TotallyKerplunked I know what it's like with a colicky baby (as I'm sure many of us do), screaming for hours on end and it's always whenever you come near and yet whenever anyone else holds your DC, they instantly go quiet. It drives you up the wall but like you said, you felt remorse (as did I when I yelled in that situation) and this girl didn't.

I am a little hmm though that the grandparents lived next door to the girl and yet, didn't realise what was going on. Is it possible to hide that level of abuse from family living so close that they could (maybe) hear the child?

Fifis25StottieCakes Wed 19-Oct-11 00:35:40

I cant read it, the news has just sickened me about the 2 year old girl whos in hospital. Whats this world coming to sad

Birdsgottafly Wed 19-Oct-11 00:38:53

"That is what she seemed to be most lacking, support"

She was lying to everyone. SS told her that she couldn't live with him and she told them and her parents that she wasn't.

It was probably more like her keeping everyone at arms length, to cover things up. The support would have been there. There are mothers who are abusive, they are not always victims themselves.

MrsDreadfullyMorbidMausoleum Wed 19-Oct-11 00:46:41

That poor baby. It just makes me weep. sad

I would like there to be more services available in Blackpool though. I know of at least a couple of people who live there, addicted to Class A drugs who have children who are removed, then fall pg immediately to replace them.

Their granny has so far adopted 3 - all with attendant health problems.

Another friend has adopted 2 of her nephews/nieces in an almost identical situation.

So very very sad for those that fall through the net.

woodleydoodle Wed 19-Oct-11 00:51:41

moonshineandspellbooks Yes. Unfortunately :-(

Birdsgottafly Wed 19-Oct-11 00:53:14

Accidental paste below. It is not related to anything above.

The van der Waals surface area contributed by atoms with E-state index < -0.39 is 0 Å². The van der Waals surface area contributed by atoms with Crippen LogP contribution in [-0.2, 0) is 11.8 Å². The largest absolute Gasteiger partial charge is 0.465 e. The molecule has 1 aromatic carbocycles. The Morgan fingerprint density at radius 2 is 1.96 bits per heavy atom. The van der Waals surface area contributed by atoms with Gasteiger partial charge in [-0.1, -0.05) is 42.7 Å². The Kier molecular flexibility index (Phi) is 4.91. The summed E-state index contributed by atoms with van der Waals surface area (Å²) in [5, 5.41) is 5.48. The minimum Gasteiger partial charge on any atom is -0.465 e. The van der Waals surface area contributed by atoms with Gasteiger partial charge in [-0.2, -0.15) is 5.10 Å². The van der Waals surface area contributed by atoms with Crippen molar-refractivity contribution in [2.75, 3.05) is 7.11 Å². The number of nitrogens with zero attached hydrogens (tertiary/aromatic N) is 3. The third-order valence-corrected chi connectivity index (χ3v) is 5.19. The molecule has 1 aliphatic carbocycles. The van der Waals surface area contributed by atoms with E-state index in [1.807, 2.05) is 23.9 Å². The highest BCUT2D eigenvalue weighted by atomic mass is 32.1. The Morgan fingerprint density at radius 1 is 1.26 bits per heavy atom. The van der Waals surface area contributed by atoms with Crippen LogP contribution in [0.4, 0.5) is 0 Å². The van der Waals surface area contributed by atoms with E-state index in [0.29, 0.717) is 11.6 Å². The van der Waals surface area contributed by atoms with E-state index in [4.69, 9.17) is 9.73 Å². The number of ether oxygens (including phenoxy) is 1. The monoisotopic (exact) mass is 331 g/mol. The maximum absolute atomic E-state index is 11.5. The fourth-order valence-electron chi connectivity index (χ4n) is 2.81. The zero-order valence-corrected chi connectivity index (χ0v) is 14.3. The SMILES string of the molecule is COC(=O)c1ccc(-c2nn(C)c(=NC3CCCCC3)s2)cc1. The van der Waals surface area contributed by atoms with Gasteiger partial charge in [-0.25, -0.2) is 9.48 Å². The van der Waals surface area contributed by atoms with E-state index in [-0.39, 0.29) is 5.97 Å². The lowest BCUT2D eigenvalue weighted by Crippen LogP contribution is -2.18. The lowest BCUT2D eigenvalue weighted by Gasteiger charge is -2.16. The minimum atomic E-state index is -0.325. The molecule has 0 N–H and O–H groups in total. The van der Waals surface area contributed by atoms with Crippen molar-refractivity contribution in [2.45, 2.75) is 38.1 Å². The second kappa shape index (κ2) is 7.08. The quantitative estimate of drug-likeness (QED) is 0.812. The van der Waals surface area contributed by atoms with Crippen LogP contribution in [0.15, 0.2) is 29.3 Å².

U can put all of the services in place but if people don't want them, then there is no choice but to remove the children.

If your children don't give you the motivation to change, what will?

It isn't as simple as them getting pregnant to replace the children alot of then don't put that level of thought into their lives.

TotallyKerplunked Wed 19-Oct-11 01:01:45

Birdsgottafly
The SS were involved, her parents lived next door, they all apparently noticed nothing, not the BF who shouldn't be there nor injuries to the little boy or changes in behaviour. Indifference and neglect equal a lack of support to me.

My DM and MIL see my DS at least every other day, any changes, unexplained bruises or if he seemed in pain etc would be questioned to the nth degree, her parents lived next door and she got none of that.

Yes some mothers are abusive and some just dont know how to be mothers, thats where support and intervention is crucial.

It just occurred to me (it's late and my brain is dead), wouldn't she have had a health visitor?

Oh god, I'll just get that last post removed. That was unintentionally insensitive, I assure you.

I just wanted to know if she would have had a health visitor who could've maybe checked on her and the baby.

Birdsgottafly Wed 19-Oct-11 01:25:08

It depends on whether there were any visible injuries on the baby, there might not have been, until the end.

As posts show on here, mothers have the right to tell relatives to keep away so that they can bond with the baby.

You can make abuse look plausable. It does look look she was given the benefit of the doubt, by SS. She lied, she even lied at the end and tried to blaim him. Abusers are clever.

May09Bump Wed 19-Oct-11 01:48:13

She is a total animal - no matter how stressed you get, you can always walk out the room leaving in the baby in a safe environment. At the extreme - you can always give the baby up. I understand people have braking points, but as a mother your there to protect your child no matter what.

Thoughts are fully with the LO - hope he gets some quality of life. Stomach wretched when i read he is pain. Can't imagine.

Andrewofgg Wed 19-Oct-11 06:53:44

Well done the judge to recognise that he was not in a fit condition to sentence and go and compose himself.

EdithWeston Wed 19-Oct-11 07:09:10

I noted the baby was 3 months old.

If she had killed him outright, the law on infanticide means she would have a strong mitigation and lighter sentencing.

buttonmoon78 Wed 19-Oct-11 07:31:08

I too have a 3mo baby.He has severe reflux and living with him is like living with Jekyll and Hyde.

I too could've understood more if it had been that she snapped in anger but as it is I can't think of a single things to say about her.

It also demonstrates why I would never be a lawyer. Imagine having to defend that?